An investigation into the lives of our prehistoric ancestors, focusing on the revolution in Bronze Age archaeology which has been taking place over the last twenty years, and in which the author has played a central role.
One of the most haunting and enigmatic archaeological discoveries of recent times was the uncovering in 1998 at low tide of the so-called Seahenge on the north coast of Norfolk. This circle of wooden planks set vertically in the sand, with a large inverted tree-trunk in the middle, likened to a ghostly ‘hand reaching up from the underworld’, has now been dated to around 2020 BC. It focused national attention on archaeology to an extent not seen for many years, and the issues raised by its removal and preservation made it a cause celebre.
Francis Pryor has been at the centre of British archaeological fieldwork for nearly 30 years, piecing together the way of life of Bronze Age people, their settlement of the landscape, their religion and rituals. The famous wetland sites of the East Anglian Fens have preserved ten times the information of their dryland counterparts like Stonehenge and Avebury, in the form of pollen, leaves, wood, hair, skin and fibre found ‘pickled’ in mud and peat.
Seahenge demonstrates how much Western civilisation owes to the prehistoric societies that existed in Europe in the last four millennia BC.
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" infused with an extraordinarily immediate button-holing spirit of enthusiasm, clear exposition, energetic theorising and a fierce commitment -- Daily TelegraphFrom the Back Cover:
In the Spring of 1998 a circle of prehistoric timbers, exposed by the receding tide, was found projecting from the sands of a Norfolk beach. The site, soon to become known as 'Seahenge', would prove to be the most remarkable controversial and highly publicised archaeological find in Britain for many years.
The beach was known to be eroding fast, and the timbers were threatened with imminent destruction. Something had to be done. This book is the story of the operation to save the Seahenge timbers; but more than that, it is the story of the archaeologist Francis Pryor's personal quest in search of prehistoric Britain.
Since 1971 Francis Pryor has been engaged in the archaeological exploration of the Fens, Britain's largest natural wetland. In pre-Roman times this was a prosperous landscape, populated by farmers who earned their living mainly through livestock. But as Pryor's excavations progressed it became apparent that there was another dimension to their lives: the land they farmed was closely linked to a parallel world, that of the ancestors whose shades lingered around sacred sites in the landscape. Over the course of thirty years, Francis Pryor's work has revealed remarkable glimpses of a mysterious world of religion, worship and ceremonial, as well as countless fascinating details of Daily life in Bronze Age Britain.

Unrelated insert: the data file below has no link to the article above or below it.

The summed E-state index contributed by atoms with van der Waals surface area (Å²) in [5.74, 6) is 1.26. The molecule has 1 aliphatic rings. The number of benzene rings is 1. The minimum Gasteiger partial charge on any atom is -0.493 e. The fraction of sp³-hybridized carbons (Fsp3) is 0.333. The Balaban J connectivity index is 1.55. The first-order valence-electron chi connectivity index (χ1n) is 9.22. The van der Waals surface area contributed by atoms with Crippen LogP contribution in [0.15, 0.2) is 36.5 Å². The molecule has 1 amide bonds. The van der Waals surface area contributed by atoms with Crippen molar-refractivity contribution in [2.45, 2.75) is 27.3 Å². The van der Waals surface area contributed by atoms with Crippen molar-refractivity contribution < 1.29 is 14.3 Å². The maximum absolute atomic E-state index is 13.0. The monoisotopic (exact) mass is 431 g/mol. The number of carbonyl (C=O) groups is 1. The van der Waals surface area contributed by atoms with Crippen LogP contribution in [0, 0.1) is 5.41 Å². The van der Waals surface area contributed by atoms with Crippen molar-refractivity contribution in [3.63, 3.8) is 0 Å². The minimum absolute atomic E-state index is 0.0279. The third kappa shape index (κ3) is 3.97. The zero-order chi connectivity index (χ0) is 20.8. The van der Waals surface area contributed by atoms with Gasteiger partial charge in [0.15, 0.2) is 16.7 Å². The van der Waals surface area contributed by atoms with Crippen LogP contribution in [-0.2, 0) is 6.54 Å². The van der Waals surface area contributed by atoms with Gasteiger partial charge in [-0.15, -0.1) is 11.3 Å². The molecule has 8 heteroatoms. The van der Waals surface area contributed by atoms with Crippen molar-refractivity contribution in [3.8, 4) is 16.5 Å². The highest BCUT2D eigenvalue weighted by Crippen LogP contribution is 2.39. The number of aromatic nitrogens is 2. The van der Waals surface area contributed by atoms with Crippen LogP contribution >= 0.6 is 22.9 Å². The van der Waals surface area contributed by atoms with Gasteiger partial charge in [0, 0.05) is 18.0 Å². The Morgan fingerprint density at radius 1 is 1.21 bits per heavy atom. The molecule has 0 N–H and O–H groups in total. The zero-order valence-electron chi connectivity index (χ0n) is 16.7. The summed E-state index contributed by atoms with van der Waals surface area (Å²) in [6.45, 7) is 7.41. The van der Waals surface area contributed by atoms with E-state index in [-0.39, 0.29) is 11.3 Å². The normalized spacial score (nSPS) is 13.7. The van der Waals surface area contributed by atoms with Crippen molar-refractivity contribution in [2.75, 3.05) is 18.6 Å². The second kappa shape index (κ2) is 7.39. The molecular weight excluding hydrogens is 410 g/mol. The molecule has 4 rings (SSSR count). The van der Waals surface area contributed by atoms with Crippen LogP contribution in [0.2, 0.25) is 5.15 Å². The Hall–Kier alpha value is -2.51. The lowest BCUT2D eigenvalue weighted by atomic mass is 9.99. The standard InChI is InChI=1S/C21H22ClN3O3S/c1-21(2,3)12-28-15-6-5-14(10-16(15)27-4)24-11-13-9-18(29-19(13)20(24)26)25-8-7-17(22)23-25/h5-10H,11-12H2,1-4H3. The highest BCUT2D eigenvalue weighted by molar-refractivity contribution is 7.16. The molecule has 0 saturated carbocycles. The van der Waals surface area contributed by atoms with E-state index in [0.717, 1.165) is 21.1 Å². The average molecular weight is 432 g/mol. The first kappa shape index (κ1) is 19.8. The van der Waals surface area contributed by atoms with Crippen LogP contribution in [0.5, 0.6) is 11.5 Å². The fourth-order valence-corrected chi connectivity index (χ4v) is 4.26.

'Seahenge' is the result of half a lifetimes research into Britain's prehistoric past and the extraordinary riches that lie, unsuspected, just beneath our feet. Francis Pryor reveals that despite its modern scientific image, archaeology is still largely about unexpected discovery and intuitive insights. He also describes how recent scientific techniques enable us to reveal hitherto unknown truths about ancient life and beliefs, and to retrieve the lost world of the prehistoric imagination.
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Book Description Trafalgar Square Publishing, 2001. Hardcover. Book Condition: New. Bookseller Inventory # SONG0007101910
Book Description Harpercollins. Hardcover. Book Condition: New. 0007101910 New Condition. Bookseller Inventory # NEW4.0001574
Book Description Harpercollins Pub Ltd, 2001. Hardcover. Book Condition: New. First Edition. Bookseller Inventory # DADAX0007101910
Book Description Harpercollins, 2001. Hardcover. Book Condition: New. Bookseller Inventory # P110007101910